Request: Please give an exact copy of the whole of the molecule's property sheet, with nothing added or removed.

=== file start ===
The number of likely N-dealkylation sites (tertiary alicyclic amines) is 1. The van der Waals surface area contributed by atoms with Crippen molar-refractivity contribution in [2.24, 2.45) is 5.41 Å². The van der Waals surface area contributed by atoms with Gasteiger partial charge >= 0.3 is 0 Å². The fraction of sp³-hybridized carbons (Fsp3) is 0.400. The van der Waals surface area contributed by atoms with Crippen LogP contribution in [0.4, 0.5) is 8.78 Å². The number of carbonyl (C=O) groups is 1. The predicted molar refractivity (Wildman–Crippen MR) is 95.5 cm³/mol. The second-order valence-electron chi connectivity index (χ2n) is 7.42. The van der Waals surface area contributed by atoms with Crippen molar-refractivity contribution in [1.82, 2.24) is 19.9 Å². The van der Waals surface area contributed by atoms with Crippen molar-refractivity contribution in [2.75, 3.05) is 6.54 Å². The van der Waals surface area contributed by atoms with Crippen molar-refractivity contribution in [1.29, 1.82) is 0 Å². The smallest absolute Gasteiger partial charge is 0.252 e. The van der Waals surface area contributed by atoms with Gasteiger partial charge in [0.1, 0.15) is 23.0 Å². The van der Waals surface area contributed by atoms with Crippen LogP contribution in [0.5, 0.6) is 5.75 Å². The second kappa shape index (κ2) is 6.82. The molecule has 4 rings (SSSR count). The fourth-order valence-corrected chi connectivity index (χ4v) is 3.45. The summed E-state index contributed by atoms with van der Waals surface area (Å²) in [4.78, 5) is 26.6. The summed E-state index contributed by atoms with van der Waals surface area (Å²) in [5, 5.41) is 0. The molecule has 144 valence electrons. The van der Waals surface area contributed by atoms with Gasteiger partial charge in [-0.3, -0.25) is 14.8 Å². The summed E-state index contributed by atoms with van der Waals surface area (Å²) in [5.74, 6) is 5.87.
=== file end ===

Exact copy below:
The number of likely N-dealkylation sites (tertiary alicyclic amines) is 1. The van der Waals surface area contributed by atoms with Crippen molar-refractivity contribution in [2.24, 2.45) is 5.41 Å². The van der Waals surface area contributed by atoms with Gasteiger partial charge >= 0.3 is 0 Å². The fraction of sp³-hybridized carbons (Fsp3) is 0.400. The van der Waals surface area contributed by atoms with Crippen LogP contribution in [0.4, 0.5) is 8.78 Å². The number of carbonyl (C=O) groups is 1. The predicted molar refractivity (Wildman–Crippen MR) is 95.5 cm³/mol. The second-order valence-electron chi connectivity index (χ2n) is 7.42. The van der Waals surface area contributed by atoms with Crippen molar-refractivity contribution in [1.82, 2.24) is 19.9 Å². The van der Waals surface area contributed by atoms with Crippen molar-refractivity contribution in [2.75, 3.05) is 6.54 Å². The van der Waals surface area contributed by atoms with Crippen molar-refractivity contribution in [1.29, 1.82) is 0 Å². The smallest absolute Gasteiger partial charge is 0.252 e. The van der Waals surface area contributed by atoms with Gasteiger partial charge in [0.1, 0.15) is 23.0 Å². The van der Waals surface area contributed by atoms with Crippen LogP contribution in [0.5, 0.6) is 5.75 Å². The second kappa shape index (κ2) is 6.82. The molecule has 4 rings (SSSR count). The fourth-order valence-corrected chi connectivity index (χ4v) is 3.45. The summed E-state index contributed by atoms with van der Waals surface area (Å²) in [4.78, 5) is 26.6. The summed E-state index contributed by atoms with van der Waals surface area (Å²) in [5, 5.41) is 0. The molecule has 144 valence electrons. The van der Waals surface area contributed by atoms with Gasteiger partial charge in [-0.3, -0.25) is 14.8 Å². The summed E-state index contributed by atoms with van der Waals surface area (Å²) in [5.74, 6) is 5.87.